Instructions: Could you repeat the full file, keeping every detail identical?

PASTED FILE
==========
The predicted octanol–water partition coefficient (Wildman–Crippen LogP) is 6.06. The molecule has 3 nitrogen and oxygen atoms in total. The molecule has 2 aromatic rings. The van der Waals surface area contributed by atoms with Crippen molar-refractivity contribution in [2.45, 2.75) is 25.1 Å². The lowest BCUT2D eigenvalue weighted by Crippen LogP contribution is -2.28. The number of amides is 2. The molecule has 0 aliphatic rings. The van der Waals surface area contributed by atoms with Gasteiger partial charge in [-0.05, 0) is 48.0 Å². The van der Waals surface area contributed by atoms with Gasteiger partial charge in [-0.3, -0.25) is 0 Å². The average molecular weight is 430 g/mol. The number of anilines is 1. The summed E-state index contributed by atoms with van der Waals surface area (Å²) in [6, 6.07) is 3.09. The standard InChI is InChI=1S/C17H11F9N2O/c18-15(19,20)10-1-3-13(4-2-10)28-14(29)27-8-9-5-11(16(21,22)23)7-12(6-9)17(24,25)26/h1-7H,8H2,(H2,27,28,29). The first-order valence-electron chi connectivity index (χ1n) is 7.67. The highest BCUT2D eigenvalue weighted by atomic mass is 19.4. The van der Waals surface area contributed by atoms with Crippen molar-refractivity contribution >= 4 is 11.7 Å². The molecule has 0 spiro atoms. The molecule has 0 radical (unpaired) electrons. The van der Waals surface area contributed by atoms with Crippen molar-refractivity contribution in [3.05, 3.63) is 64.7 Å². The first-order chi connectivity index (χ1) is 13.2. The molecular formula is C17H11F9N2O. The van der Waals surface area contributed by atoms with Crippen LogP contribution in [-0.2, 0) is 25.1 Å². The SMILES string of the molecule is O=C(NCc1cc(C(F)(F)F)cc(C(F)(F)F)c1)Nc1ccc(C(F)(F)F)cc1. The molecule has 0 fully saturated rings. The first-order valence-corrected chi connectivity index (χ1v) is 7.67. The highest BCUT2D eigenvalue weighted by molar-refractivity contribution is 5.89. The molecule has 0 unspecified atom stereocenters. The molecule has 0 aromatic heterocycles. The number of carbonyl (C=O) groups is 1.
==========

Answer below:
The predicted octanol–water partition coefficient (Wildman–Crippen LogP) is 6.06. The molecule has 3 nitrogen and oxygen atoms in total. The molecule has 2 aromatic rings. The van der Waals surface area contributed by atoms with Crippen molar-refractivity contribution in [2.45, 2.75) is 25.1 Å². The lowest BCUT2D eigenvalue weighted by Crippen LogP contribution is -2.28. The number of amides is 2. The molecule has 0 aliphatic rings. The van der Waals surface area contributed by atoms with Gasteiger partial charge in [-0.05, 0) is 48.0 Å². The van der Waals surface area contributed by atoms with Gasteiger partial charge in [-0.3, -0.25) is 0 Å². The average molecular weight is 430 g/mol. The number of anilines is 1. The summed E-state index contributed by atoms with van der Waals surface area (Å²) in [6, 6.07) is 3.09. The standard InChI is InChI=1S/C17H11F9N2O/c18-15(19,20)10-1-3-13(4-2-10)28-14(29)27-8-9-5-11(16(21,22)23)7-12(6-9)17(24,25)26/h1-7H,8H2,(H2,27,28,29). The first-order valence-electron chi connectivity index (χ1n) is 7.67. The highest BCUT2D eigenvalue weighted by atomic mass is 19.4. The van der Waals surface area contributed by atoms with Crippen molar-refractivity contribution >= 4 is 11.7 Å². The molecule has 0 spiro atoms. The molecule has 0 radical (unpaired) electrons. The van der Waals surface area contributed by atoms with Crippen molar-refractivity contribution in [3.05, 3.63) is 64.7 Å². The first-order chi connectivity index (χ1) is 13.2. The molecular formula is C17H11F9N2O. The van der Waals surface area contributed by atoms with Crippen LogP contribution in [-0.2, 0) is 25.1 Å². The SMILES string of the molecule is O=C(NCc1cc(C(F)(F)F)cc(C(F)(F)F)c1)Nc1ccc(C(F)(F)F)cc1. The molecule has 0 fully saturated rings. The first-order valence-corrected chi connectivity index (χ1v) is 7.67. The highest BCUT2D eigenvalue weighted by molar-refractivity contribution is 5.89. The molecule has 0 unspecified atom stereocenters. The molecule has 0 aromatic heterocycles. The number of carbonyl (C=O) groups is 1.